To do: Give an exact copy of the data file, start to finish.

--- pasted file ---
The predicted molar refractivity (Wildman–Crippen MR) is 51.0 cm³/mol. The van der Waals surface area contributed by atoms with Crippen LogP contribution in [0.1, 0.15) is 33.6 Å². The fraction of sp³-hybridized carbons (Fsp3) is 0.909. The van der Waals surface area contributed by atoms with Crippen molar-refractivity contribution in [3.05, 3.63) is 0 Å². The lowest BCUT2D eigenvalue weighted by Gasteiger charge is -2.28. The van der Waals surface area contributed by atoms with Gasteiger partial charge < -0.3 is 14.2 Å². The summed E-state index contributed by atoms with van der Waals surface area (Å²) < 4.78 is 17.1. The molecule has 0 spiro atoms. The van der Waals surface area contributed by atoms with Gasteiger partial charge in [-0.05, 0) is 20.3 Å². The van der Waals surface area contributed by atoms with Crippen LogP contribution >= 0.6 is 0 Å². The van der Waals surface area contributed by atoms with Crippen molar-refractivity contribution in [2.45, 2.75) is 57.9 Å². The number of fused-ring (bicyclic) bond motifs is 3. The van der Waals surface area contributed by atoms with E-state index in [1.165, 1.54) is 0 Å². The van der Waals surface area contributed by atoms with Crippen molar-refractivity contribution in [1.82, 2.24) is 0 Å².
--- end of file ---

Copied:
The predicted molar refractivity (Wildman–Crippen MR) is 51.0 cm³/mol. The van der Waals surface area contributed by atoms with Crippen LogP contribution in [0.1, 0.15) is 33.6 Å². The fraction of sp³-hybridized carbons (Fsp3) is 0.909. The van der Waals surface area contributed by atoms with Crippen molar-refractivity contribution in [3.05, 3.63) is 0 Å². The lowest BCUT2D eigenvalue weighted by Gasteiger charge is -2.28. The van der Waals surface area contributed by atoms with Gasteiger partial charge < -0.3 is 14.2 Å². The summed E-state index contributed by atoms with van der Waals surface area (Å²) < 4.78 is 17.1. The molecule has 0 spiro atoms. The van der Waals surface area contributed by atoms with Gasteiger partial charge in [-0.05, 0) is 20.3 Å². The van der Waals surface area contributed by atoms with Crippen LogP contribution >= 0.6 is 0 Å². The van der Waals surface area contributed by atoms with Crippen molar-refractivity contribution in [2.45, 2.75) is 57.9 Å². The number of fused-ring (bicyclic) bond motifs is 3. The van der Waals surface area contributed by atoms with E-state index in [1.165, 1.54) is 0 Å². The van der Waals surface area contributed by atoms with Crippen molar-refractivity contribution in [1.82, 2.24) is 0 Å².